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Prices surge on shortage of undeveloped industrial land in Sydney’s inner south

December 3, 2018

Industrial land near Port Botany is surging in value by about 50 per cent, with some pockets showing even stronger growth. Photo: Peter Braig

Industrial-zoned land values in Sydney’s inner south have jumped by about 50 per cent in the past 12 months due to a complete lack of undeveloped land in the country’s most expensive industrial property market, new JLL research shows.

While there are 8.6 hectares of undeveloped, unserviced land remaining in the entire southern Sydney region, which extends to Sutherland, JLL’s director of research Sass J-Baleh said there was “none” in the inner-south precinct, which stretches from Alexandria to Botany and Banksmeadow, as a result of sites being acquired and rezoned for mixed-use developments.

“We just don’t have even any of that (undeveloped land),” she told Commercial Real Estate.

Such a shortage is benefiting industrial land owners in the inner south, who have seen record capital growth rates of about 50 per cent across the region.

The clustering of Port Botany, the Sydney Airport and the CBD has pushed up prices in the region on the back of an e-commerce boom. Photo: Jessica HromasThe shortage of undeveloped industrial land near the Sydney Airport has pushed up prices. Photo: Jessica Hromas

Botany land prices have shot up by an even higher 60 per cent in the past 12 months, reaching $2100 a square metre for 2000-square-metre lots.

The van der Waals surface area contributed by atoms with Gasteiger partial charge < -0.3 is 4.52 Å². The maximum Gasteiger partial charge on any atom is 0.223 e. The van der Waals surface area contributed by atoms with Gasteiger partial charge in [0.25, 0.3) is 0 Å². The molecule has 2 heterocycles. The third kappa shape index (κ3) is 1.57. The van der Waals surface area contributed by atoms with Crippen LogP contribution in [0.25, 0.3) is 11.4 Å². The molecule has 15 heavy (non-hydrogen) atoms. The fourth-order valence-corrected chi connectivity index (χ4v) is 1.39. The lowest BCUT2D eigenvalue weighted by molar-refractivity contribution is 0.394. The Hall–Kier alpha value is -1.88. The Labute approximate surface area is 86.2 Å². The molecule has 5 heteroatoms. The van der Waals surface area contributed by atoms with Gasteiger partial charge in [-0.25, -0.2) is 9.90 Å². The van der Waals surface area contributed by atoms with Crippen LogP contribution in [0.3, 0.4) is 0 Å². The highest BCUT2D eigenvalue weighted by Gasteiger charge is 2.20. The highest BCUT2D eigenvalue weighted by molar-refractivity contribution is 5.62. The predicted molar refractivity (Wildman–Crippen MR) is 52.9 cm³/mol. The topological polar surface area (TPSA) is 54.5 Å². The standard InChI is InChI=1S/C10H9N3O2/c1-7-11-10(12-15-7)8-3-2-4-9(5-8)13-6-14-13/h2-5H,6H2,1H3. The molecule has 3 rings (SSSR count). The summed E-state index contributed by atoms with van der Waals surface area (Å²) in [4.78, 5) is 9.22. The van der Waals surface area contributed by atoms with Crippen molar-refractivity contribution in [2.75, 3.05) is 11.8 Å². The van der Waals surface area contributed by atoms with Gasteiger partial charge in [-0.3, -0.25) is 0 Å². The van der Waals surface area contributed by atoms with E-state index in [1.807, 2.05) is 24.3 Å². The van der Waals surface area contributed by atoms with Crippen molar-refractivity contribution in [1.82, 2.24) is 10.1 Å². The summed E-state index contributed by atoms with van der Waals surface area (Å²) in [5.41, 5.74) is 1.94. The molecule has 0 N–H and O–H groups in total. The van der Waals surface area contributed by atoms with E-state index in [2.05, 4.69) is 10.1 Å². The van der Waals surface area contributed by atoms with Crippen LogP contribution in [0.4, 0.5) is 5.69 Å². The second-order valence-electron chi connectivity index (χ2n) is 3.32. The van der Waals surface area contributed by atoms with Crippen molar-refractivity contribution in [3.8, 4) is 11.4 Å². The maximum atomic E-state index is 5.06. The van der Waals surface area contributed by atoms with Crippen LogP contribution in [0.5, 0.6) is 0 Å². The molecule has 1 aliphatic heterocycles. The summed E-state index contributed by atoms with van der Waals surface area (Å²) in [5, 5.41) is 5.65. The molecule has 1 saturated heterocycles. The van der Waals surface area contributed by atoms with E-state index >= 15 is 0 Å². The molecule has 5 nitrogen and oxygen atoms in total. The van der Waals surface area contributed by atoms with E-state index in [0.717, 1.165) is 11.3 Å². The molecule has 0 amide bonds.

“There’s a very strong inverse relation (between distance to CBD and prices) happening in Sydney, whereas in Brisbane and Melbourne, you’re not really getting that. And the reason for that in Sydney is because you’ve got Port Botany, you’ve got Sydney Airport and you’ve got the CBD all located clustered in that one area,” Ms J-Baleh said.

The record price growth has also been driven by demand from the logistics and retail sectors, coming on the back of record growth of e-commerce in Australia; the online retail trade sector has surged by 33 per cent in the past 12 months – the highest ever achieved in Australia – according to JLL’s latest report The e-commerce Spectrum.

Yet only 11 per cent of Sydney’s total industrial floor space is within 15 kilometres, or 30 minutes, from the CBD, the research found.

Ms J-Baleh believes it is “definitely past that point” where Sydney needs to actively protect its industrial-zoned land from competing uses such as residential development.

“A few years ago, you had the mentality that we’ll rezone all these sites with the hopes that everyone would just move out west which is what was happening; a lot of the large users were moving out west,” she said.

“But now those large users, especially in that logistics space that are servicing the e-commerce sector, are now finding (that they) actually still need facilities in the inner locations. So that demand, although it’s still continuing in the outer western areas, is now coming back into those inner areas that have now all been rezoned.